Supervised vs unsupervised models: a holistic look at effort-aware just-in-time defect prediction

Qiao Huang, Xin Xia, David Lo

Research output: Chapter in Book/Report/Conference proceedingConference PaperResearchpeer-review

38 Citations (Scopus)


Effort-aware just-in-time (JIT) defect prediction aims at finding more defective software changes with limited code inspection cost. Traditionally, supervised models have been used; however, they require sufficient labelled training data, which is difficult to obtain, especially for new projects. Recently, Yang et al. proposed an unsupervised model (LT) and applied it to projects with rich historical bug data. Interestingly, they reported that, under the same inspection cost (i.e., 20 percent of the total lines of code modified by all changes), it could find more defective changes than a state-of-the-art supervised model (i.e., EALR). This is surprising as supervised models that benefit from historical data are expected to perform better than unsupervised ones. Their finding suggests that previous studies on defect prediction had made a simple problem too complex. Considering the potential high impact of Yang et al.'s work, in this paper, we perform a replication study and present the following new findings: (1) Under the same inspection budget, LT requires developers to inspect a large number of changes necessitating many more context switches. (2) Although LT finds more defective changes, many highly ranked changes are false alarms. These initial false alarms may negatively impact practitioners' patience and confidence. (3) LT does not outperform EALR when the harmonic mean of Recall and Precision (i.e., F1-score) is considered. Aside from highlighting the above findings, we propose a simple but improved supervised model called CBS. When compared with EALR, CBS detects about 15% more defective changes and also significantly improves Precision and F1-score. When compared with LT, CBS achieves similar results in terms of Recall, but it significantly reduces context switches and false alarms before first success. Finally, we also discuss the implications of our findings for practitioners and researchers.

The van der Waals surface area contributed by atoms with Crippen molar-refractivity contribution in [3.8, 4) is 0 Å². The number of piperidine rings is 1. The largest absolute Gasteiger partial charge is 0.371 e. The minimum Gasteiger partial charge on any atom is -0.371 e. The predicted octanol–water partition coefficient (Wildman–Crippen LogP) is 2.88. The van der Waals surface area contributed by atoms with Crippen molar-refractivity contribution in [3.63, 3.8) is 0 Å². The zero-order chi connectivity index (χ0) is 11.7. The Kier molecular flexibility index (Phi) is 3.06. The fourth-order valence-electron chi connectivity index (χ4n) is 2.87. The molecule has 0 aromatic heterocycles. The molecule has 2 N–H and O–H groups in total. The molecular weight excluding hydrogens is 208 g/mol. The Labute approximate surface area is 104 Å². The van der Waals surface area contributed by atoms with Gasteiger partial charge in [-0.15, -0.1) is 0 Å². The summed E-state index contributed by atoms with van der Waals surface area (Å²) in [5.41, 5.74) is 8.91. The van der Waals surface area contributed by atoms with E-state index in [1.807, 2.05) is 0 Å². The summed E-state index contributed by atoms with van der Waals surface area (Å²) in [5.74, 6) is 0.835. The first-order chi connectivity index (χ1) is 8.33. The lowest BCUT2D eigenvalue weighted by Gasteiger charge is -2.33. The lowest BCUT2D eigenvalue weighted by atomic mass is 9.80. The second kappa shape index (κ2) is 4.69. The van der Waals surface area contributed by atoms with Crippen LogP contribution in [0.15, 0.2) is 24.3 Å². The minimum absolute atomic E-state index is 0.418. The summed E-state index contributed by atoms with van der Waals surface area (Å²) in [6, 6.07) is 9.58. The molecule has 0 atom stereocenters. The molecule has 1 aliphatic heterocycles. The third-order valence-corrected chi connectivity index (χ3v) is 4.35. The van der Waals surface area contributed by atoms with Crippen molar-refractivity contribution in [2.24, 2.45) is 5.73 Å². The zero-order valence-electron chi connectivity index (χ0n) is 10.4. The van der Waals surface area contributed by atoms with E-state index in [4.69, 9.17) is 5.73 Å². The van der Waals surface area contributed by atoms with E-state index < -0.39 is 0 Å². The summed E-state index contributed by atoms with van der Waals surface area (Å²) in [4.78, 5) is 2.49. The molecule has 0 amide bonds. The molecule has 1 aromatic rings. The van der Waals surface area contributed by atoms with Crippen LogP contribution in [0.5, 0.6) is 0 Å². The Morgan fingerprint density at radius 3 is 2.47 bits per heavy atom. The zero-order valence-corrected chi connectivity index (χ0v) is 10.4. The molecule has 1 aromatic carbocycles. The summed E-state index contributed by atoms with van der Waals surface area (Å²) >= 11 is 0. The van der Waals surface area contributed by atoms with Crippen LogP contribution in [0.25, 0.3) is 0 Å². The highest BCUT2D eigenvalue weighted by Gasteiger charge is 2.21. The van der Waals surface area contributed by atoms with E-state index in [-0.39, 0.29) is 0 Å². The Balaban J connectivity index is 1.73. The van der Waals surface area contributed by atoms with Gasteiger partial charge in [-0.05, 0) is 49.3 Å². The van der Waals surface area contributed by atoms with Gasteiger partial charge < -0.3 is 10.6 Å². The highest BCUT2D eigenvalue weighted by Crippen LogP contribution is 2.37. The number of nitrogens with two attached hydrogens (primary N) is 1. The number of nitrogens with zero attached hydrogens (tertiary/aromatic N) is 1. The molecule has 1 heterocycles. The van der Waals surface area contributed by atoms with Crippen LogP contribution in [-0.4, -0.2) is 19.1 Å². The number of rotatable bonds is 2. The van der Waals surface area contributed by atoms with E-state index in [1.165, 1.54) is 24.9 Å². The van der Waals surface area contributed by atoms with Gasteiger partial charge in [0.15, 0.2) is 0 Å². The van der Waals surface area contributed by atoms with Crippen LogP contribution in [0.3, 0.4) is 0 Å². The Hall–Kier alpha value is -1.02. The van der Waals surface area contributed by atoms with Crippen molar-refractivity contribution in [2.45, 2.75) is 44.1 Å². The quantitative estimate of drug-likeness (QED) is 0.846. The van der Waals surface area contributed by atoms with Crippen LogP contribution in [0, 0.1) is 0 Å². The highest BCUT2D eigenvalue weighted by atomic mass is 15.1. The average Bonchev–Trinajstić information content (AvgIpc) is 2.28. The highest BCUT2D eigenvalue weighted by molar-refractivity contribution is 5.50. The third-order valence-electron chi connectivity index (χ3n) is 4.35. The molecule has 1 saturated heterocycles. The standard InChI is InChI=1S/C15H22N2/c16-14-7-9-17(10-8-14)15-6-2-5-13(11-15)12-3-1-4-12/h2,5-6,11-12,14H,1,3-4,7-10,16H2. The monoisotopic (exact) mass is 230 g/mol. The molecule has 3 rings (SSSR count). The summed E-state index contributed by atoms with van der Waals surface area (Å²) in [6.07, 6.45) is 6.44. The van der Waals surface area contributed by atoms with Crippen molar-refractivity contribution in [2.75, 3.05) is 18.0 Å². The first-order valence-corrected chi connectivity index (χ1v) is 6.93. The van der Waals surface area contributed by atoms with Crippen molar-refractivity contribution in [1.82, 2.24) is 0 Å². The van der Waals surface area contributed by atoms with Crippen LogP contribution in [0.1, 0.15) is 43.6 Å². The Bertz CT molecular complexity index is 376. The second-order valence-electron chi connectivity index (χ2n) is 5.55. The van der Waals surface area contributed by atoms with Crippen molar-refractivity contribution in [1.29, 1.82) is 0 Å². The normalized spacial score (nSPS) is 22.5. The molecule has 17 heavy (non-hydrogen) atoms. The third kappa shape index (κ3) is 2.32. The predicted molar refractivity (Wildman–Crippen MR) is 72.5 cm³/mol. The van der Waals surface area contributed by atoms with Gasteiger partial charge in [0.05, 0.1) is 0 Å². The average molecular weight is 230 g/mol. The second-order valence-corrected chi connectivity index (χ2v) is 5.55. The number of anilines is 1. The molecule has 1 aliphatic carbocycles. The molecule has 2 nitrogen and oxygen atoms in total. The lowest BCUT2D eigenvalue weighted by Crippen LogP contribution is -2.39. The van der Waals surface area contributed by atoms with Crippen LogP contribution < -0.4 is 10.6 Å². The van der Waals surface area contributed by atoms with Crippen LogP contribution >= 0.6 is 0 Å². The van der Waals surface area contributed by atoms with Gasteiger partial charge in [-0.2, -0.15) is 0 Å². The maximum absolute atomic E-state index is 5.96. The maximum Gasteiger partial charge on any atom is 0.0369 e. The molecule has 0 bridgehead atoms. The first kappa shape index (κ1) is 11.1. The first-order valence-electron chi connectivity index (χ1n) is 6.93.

Original languageEnglish
Title of host publicationProceedings - 2017 IEEE International Conference on Software Maintenance and Evolution, ICSME 2017
Subtitle of host publication19–22 September 2017 Shanghai, China
EditorsLu Zhang, Thomas Zimmermann
Place of PublicationPiscataway NJ USA
PublisherIEEE, Institute of Electrical and Electronics Engineers
Number of pages12
ISBN (Electronic)9781538609927, 9781538609934
Publication statusPublished - 2017
Externally publishedYes
EventIEEE International Conference on Software Maintenance and Evolution 2017 - Shanghai, China
Duration: 17 Sep 201724 Sep 2017
Conference number: 33rd (Proceedings)


ConferenceIEEE International Conference on Software Maintenance and Evolution 2017
Abbreviated titleICSME 2017
Internet address


  • Bias
  • Change classification
  • Cost effectiveness
  • Evaluation

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